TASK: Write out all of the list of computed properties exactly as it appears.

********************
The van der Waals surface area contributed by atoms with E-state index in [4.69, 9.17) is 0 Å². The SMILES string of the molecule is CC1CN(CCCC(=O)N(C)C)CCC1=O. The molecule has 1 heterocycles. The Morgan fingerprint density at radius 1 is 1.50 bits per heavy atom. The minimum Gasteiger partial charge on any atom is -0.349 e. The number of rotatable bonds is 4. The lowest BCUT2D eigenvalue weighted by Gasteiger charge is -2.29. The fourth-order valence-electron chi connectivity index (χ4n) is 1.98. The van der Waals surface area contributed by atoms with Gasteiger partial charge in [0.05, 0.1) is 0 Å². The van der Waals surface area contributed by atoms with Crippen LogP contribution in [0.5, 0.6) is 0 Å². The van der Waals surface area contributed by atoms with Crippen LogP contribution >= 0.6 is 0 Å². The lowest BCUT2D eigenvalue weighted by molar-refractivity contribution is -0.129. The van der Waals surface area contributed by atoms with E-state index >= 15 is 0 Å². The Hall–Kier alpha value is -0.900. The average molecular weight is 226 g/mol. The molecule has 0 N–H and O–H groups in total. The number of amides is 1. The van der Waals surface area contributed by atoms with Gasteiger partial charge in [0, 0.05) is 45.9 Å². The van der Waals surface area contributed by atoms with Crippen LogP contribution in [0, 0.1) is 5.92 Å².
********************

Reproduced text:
The van der Waals surface area contributed by atoms with E-state index in [4.69, 9.17) is 0 Å². The SMILES string of the molecule is CC1CN(CCCC(=O)N(C)C)CCC1=O. The molecule has 1 heterocycles. The Morgan fingerprint density at radius 1 is 1.50 bits per heavy atom. The minimum Gasteiger partial charge on any atom is -0.349 e. The number of rotatable bonds is 4. The lowest BCUT2D eigenvalue weighted by Gasteiger charge is -2.29. The fourth-order valence-electron chi connectivity index (χ4n) is 1.98. The van der Waals surface area contributed by atoms with Gasteiger partial charge in [0.05, 0.1) is 0 Å². The van der Waals surface area contributed by atoms with Crippen LogP contribution in [0.5, 0.6) is 0 Å². The van der Waals surface area contributed by atoms with Crippen LogP contribution >= 0.6 is 0 Å². The lowest BCUT2D eigenvalue weighted by molar-refractivity contribution is -0.129. The van der Waals surface area contributed by atoms with E-state index >= 15 is 0 Å². The Hall–Kier alpha value is -0.900. The average molecular weight is 226 g/mol. The molecule has 0 N–H and O–H groups in total. The number of amides is 1. The van der Waals surface area contributed by atoms with Gasteiger partial charge in [0, 0.05) is 45.9 Å². The van der Waals surface area contributed by atoms with Crippen LogP contribution in [0, 0.1) is 5.92 Å².